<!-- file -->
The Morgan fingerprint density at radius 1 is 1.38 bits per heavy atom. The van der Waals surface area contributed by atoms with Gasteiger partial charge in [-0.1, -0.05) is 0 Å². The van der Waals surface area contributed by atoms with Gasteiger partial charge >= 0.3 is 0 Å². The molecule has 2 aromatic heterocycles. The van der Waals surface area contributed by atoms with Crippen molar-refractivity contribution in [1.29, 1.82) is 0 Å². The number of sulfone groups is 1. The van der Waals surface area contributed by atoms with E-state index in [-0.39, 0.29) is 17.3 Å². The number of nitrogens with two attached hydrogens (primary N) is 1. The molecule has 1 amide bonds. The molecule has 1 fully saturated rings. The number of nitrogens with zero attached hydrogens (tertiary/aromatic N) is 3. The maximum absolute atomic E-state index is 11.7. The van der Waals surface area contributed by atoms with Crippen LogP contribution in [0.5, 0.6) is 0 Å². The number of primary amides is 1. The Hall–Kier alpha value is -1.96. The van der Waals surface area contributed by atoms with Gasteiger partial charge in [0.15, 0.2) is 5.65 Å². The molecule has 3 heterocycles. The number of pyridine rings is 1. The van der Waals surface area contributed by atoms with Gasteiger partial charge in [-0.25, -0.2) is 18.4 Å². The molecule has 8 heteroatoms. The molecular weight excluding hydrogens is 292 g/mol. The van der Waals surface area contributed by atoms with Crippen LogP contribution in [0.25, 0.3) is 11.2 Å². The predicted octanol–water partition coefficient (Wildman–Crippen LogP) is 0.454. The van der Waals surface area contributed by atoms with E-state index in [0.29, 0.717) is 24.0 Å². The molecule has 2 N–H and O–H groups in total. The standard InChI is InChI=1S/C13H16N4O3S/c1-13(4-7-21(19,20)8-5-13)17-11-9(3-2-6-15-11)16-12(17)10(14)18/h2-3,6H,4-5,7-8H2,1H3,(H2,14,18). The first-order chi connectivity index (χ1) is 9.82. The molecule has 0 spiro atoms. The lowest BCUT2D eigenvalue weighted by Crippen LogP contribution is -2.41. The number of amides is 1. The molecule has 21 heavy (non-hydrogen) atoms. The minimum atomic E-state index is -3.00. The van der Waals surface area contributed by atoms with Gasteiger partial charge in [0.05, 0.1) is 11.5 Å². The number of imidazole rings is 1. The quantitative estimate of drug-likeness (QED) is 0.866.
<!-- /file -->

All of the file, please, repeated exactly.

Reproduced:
The Morgan fingerprint density at radius 1 is 1.38 bits per heavy atom. The van der Waals surface area contributed by atoms with Gasteiger partial charge in [-0.1, -0.05) is 0 Å². The van der Waals surface area contributed by atoms with Gasteiger partial charge >= 0.3 is 0 Å². The molecule has 2 aromatic heterocycles. The van der Waals surface area contributed by atoms with Crippen molar-refractivity contribution in [1.29, 1.82) is 0 Å². The number of sulfone groups is 1. The van der Waals surface area contributed by atoms with E-state index in [-0.39, 0.29) is 17.3 Å². The number of nitrogens with two attached hydrogens (primary N) is 1. The molecule has 1 amide bonds. The molecule has 1 fully saturated rings. The number of nitrogens with zero attached hydrogens (tertiary/aromatic N) is 3. The maximum absolute atomic E-state index is 11.7. The van der Waals surface area contributed by atoms with Crippen LogP contribution in [0.5, 0.6) is 0 Å². The number of primary amides is 1. The Hall–Kier alpha value is -1.96. The van der Waals surface area contributed by atoms with Gasteiger partial charge in [0.15, 0.2) is 5.65 Å². The molecule has 3 heterocycles. The number of pyridine rings is 1. The van der Waals surface area contributed by atoms with Gasteiger partial charge in [-0.25, -0.2) is 18.4 Å². The molecule has 8 heteroatoms. The molecular weight excluding hydrogens is 292 g/mol. The van der Waals surface area contributed by atoms with Crippen LogP contribution in [0.25, 0.3) is 11.2 Å². The predicted octanol–water partition coefficient (Wildman–Crippen LogP) is 0.454. The van der Waals surface area contributed by atoms with E-state index in [0.29, 0.717) is 24.0 Å². The molecule has 2 N–H and O–H groups in total. The standard InChI is InChI=1S/C13H16N4O3S/c1-13(4-7-21(19,20)8-5-13)17-11-9(3-2-6-15-11)16-12(17)10(14)18/h2-3,6H,4-5,7-8H2,1H3,(H2,14,18). The first-order chi connectivity index (χ1) is 9.82. The molecule has 0 spiro atoms. The lowest BCUT2D eigenvalue weighted by Crippen LogP contribution is -2.41. The number of amides is 1. The molecule has 21 heavy (non-hydrogen) atoms. The minimum atomic E-state index is -3.00. The van der Waals surface area contributed by atoms with Gasteiger partial charge in [0.05, 0.1) is 11.5 Å². The number of imidazole rings is 1. The quantitative estimate of drug-likeness (QED) is 0.866.